Batch Store

Storing a large number of entity objects requires special consideration. The combination of the clear and flush methods can be used to save memory in large transactions:

Managed entity objects consume more memory than ordinary non managed Java objects. Therefore, holding 1,000,000 managed Point instances in the persistence context might consume too much memory. The sample code above clears the persistence context after every 10,000 persists. Updates are flushed to the database before clearing, otherwise they would be lost.

Updates that are sent to the database using flushflush()EntityManager's methodSynchronize the persistence context to the underlying database.
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are considered temporary and are only visible to the owner EntityManagerjavax.persistence.EntityManagerJPA interfaceInterface used to interact with the persistence context.
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until a commit. With no explicit commitcommit()EntityTransaction's methodCommit the current resource transaction, writing any unflushed changes to the database.
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, these updates are later discarded. The combination of clearclear()EntityManager's methodClear the persistence context, causing all managed entities to become detached.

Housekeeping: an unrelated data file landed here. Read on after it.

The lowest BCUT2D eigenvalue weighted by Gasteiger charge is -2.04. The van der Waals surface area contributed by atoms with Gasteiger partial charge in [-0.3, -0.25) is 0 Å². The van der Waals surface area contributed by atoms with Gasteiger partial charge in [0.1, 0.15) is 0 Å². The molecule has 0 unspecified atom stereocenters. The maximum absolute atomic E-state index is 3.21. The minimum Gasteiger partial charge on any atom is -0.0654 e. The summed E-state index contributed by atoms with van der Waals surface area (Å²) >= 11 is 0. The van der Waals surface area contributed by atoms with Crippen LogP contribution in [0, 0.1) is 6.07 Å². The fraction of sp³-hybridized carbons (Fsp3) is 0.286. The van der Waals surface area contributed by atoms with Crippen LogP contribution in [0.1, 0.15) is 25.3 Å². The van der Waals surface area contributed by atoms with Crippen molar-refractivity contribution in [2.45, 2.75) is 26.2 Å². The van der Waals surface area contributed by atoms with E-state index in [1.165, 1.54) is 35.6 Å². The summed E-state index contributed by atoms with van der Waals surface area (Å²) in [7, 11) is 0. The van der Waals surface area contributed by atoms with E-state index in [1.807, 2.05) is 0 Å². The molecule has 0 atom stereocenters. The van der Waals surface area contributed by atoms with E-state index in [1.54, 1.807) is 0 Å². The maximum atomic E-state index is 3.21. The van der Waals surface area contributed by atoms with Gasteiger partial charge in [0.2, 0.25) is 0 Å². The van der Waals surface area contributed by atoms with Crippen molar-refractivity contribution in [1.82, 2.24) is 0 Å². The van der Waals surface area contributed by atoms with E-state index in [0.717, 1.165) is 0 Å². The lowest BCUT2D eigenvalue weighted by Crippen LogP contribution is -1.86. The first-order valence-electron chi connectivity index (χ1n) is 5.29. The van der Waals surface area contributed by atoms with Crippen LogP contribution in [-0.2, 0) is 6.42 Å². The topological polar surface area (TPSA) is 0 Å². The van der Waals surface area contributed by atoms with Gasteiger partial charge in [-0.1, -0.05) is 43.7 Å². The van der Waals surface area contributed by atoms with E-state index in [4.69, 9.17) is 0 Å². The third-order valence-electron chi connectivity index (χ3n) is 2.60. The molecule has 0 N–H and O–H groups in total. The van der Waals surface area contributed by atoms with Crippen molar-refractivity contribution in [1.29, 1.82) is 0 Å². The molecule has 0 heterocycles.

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and flushflush()EntityManager's methodSynchronize the persistence context to the underlying database.
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enables moving the temporary updates from memory to the database.

Note: Flushing updates to the database is sometimes also useful before executing queries in order to get up to date results.

Storing large amount of entity objects can also be performed by multiple transactions:

Splitting a batch store into multiple transactions is more efficient than using one transaction with multiple invocations of the flush and clear methods. So using multiple transactions is preferred when applicable.


This documentation explains how to use JPA in the context of the ObjectDB Object Database but mostly relevant
also for ORM JPA implementations, such as Hibernate (and HQL), EclipseLink, TopLink, OpenJPA and DataNucleus.
ObjectDB is not an ORM JPA implementation but an Object Database (ODBMS) for Java with built in JPA 2 support.